By Kacey Deamer, Staff Writer | January 13, 2017 03:18pm ET
An elusive ruby seadragon that was previously known only from museum specimens has been spotted alive in its natural habitat for the first time.
The scarlet-colored fish (Phyllopteryx dewysea) was first discovered as a distinct species in 2015, when researchers uncovered a misidentified preserved specimen while studying the two known species of seadragons — the orange-tinted leafy seadragon and the yellow-and-purple common seadragon. Since the discovery, scientists have sought the 9.4-inch-long (24 centimeters) ruby seadragon in the wild. Now, a team of researchers have observed two ruby seadragons on video for nearly 30 minutes in the waters off Western Australia, in the Recherche Archipelago.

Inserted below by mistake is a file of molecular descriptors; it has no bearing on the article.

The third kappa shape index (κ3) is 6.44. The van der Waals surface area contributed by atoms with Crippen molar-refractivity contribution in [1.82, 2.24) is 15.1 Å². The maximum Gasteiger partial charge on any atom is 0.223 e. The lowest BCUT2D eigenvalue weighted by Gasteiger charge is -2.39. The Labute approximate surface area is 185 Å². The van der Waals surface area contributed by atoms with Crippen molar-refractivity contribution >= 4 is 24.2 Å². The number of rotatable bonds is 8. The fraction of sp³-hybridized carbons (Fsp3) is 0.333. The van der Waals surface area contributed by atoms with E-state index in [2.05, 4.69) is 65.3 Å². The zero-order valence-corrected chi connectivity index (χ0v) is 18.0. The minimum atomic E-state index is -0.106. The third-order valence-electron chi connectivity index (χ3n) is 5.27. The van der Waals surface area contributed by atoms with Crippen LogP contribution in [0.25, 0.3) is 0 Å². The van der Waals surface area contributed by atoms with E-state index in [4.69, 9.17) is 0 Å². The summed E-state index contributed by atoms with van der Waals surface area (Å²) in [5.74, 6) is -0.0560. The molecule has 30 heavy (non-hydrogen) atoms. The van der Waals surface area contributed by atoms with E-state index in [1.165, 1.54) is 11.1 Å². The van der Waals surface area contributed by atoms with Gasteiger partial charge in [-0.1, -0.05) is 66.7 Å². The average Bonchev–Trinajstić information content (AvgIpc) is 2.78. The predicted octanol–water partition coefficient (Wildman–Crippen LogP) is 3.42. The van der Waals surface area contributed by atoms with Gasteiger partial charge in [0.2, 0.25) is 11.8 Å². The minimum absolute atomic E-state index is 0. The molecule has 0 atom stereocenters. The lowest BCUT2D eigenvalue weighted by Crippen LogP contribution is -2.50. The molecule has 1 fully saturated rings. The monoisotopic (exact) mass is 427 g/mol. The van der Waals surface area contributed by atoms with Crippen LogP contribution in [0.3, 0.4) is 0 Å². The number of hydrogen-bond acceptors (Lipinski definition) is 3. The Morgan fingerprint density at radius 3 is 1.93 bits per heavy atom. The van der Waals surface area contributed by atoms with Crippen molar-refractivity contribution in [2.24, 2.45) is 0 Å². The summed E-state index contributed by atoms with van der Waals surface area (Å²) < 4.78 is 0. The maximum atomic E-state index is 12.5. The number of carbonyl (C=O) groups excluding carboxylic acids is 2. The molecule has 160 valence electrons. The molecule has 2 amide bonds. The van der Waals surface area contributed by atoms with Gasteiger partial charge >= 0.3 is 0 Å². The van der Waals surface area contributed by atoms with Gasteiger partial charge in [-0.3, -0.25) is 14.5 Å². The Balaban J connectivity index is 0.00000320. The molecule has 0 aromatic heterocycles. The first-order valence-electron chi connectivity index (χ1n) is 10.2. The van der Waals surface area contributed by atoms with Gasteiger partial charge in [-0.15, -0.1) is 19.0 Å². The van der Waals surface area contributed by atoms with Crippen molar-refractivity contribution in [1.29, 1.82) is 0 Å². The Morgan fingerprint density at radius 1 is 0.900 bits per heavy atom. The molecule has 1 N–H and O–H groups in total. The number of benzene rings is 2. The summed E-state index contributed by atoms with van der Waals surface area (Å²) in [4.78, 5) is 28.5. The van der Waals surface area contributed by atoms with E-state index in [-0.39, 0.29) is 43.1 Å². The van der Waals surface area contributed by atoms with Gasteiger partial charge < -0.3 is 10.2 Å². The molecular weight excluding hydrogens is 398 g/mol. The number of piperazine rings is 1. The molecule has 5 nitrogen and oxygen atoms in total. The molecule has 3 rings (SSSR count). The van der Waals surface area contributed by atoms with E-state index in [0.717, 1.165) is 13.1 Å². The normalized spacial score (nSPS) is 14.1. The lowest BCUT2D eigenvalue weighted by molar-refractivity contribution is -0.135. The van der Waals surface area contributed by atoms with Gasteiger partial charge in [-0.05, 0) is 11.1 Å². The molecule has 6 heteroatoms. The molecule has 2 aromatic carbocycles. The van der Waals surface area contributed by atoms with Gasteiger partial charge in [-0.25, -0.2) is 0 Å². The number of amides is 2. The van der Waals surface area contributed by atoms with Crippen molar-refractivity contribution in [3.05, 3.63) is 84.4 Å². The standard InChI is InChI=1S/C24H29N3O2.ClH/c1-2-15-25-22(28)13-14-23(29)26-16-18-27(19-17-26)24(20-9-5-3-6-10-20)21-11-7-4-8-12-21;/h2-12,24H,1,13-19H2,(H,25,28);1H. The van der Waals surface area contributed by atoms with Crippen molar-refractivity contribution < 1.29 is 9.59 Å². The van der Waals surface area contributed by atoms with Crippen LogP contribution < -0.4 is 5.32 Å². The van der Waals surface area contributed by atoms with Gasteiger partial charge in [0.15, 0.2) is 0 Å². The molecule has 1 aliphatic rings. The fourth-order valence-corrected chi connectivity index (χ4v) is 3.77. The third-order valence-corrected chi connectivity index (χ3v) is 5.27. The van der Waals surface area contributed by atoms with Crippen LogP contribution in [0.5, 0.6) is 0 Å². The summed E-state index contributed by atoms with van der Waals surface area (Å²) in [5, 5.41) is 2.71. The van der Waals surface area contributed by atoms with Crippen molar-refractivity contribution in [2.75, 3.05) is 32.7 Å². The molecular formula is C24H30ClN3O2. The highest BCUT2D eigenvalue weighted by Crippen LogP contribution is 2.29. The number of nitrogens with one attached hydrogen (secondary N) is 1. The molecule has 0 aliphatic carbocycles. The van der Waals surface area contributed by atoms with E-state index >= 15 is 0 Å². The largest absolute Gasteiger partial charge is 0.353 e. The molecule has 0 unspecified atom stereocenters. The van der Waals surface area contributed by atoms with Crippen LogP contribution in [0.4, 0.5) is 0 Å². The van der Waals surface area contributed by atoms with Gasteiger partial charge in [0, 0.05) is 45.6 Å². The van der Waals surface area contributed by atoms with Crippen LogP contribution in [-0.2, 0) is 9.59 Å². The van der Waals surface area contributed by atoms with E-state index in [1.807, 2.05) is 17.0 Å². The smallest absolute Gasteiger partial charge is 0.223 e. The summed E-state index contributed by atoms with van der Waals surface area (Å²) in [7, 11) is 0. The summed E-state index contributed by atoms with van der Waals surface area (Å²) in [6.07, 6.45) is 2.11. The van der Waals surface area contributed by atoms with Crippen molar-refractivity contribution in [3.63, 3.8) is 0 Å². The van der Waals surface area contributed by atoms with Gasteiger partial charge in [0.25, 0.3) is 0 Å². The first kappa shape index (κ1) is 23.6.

Using a small remotely operated vehicle (ROV) in waters more than 160 feet (50 meters) deep, the researchers waited several days before spotting the rare fish. These observations of the ruby seadragons in the wild have led to a greater understanding of the unique species' anatomy, habitat and behavior, the scientists said.